Literary naturalism’s detailed renderings of environmental influences on character development and social relations stand opposed to detective fiction’s tendency to localize responsibility in individuals. Like olfaction, naturalism has often been eschewed by critics for its putatively determinist representations of humans as animals or machines wholly swayed by material conditions. As the social critic Max Nordau complained of Émile Zola’s fiction, “The vanguard of civilization holds its nose at the pit of undiluted naturalism.” In addition to tracking modernity’s corrosive effects on morals, naturalism documented diverse processes of “reflexive modernization”—to quote the sociologist Ulrich Beck’s term for modernization’s tendency to propagate unintended and indeterminate environmental risks which then become prominent subjects of anxiety, reflection, and management. In naturalist fiction, smell functions as a complex, imprecise, and frequently marginalized index of noxious atmospheres. Through olfactory representation, readers encounter—often in references too circumstantial and dispersed to make a strong impression—atmospheric influences on characters’ affect, perceptions, bodies, and psychosocial capacities.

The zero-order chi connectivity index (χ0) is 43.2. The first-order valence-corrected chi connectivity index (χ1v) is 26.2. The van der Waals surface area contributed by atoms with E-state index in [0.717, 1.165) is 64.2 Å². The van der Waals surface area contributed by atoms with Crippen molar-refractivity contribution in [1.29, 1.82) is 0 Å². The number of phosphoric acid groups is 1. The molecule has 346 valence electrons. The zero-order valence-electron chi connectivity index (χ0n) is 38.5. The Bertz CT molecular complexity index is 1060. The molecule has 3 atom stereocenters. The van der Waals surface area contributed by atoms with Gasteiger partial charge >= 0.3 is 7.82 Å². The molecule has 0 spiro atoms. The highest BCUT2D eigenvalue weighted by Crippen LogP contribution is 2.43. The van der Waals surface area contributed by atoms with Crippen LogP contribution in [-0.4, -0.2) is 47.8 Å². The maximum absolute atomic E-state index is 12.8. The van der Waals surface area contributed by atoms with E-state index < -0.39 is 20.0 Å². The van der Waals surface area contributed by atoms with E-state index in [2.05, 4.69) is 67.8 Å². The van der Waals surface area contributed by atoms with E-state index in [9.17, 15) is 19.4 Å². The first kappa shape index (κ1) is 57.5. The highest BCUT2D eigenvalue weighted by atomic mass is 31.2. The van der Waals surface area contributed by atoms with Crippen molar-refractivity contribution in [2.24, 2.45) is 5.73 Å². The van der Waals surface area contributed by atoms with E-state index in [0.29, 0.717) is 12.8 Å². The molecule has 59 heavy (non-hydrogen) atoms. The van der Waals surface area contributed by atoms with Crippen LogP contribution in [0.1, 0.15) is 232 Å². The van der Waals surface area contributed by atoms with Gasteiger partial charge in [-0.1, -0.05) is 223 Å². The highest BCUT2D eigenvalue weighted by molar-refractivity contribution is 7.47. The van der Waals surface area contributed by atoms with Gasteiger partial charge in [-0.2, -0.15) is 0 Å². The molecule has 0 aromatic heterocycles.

Years before Zola popularized the naturalist mode, Rebecca Harding Davis’s “Life in the Iron Mills” (1861) deployed techniques and themes that would later be associated with it. Davis’s novella depicts the noxious living and working conditions of a factory town juxtaposed with the slow erosion of workers’ bodies and minds. It opens with two paragraphs devoted to describing the town’s smoky, stifling air: “thick, clammy with the breath of crowded human beings.” Among the “foul smells ranging loose in the air,” the narrator can detect the scent of tobacco and “a foul vapor hanging to [the] reeking sides” of mules; Hugh and Deborah live in a cellar filled with “a fetid air smothering the breath” (Davis, “Life in the Iron-Mills,” 11, 12, 16). The narrator’s story, which literally coalesces from an encounter with the town’s noxious fog, builds towards a meeting of two atmospheres. When visitors touring the mills pause to consider the spectacle of Hugh Wolfe tending the furnace, an educated and liberal gentleman named Mitchell feels sympathetic towards the ash-covered furnace-tender. Davis characterizes Mitchell in atmospheric terms, contrasting his “air” with the fetor of the iron mills: “About this man Mitchell hung the impalpable atmosphere belonging to the thoroughbred gentleman”; “Bright and deep and cold as Arctic air, the soul of the man lay tranquil beneath” (29, 36). Because we internalize our accustomed atmospheres, Mitchell carries a prosperous “air” even in the uninhabitable space of the iron mills. Despite his sympathy for Wolfe, an atmospheric differential dissuades Mitchell from turning back to assist the laborer: “There hung about the place a thick, unclean odor. The slightest motion of his hand marked that he perceived it, and his insufferable disgust. That was all” (38). When Wolfe later dies in jail, a fragrant odor shifts the novella towards its hopeful conclusion. A Quaker woman enters the cell with “a vase of wood-leaves and berries, and placed it by the pallet, then opened the narrow window. The fresh air blew in, and swept the woody fragrance over the dead face” (61–62). The fragrance of the unpolluted countryside—and his subsequent burial “out where t’air blows”—may symbolically deodorize Wolfe’s soul, but they simultaneously accentuate the atmospheric stratification at the heart of Davis’s novella (62).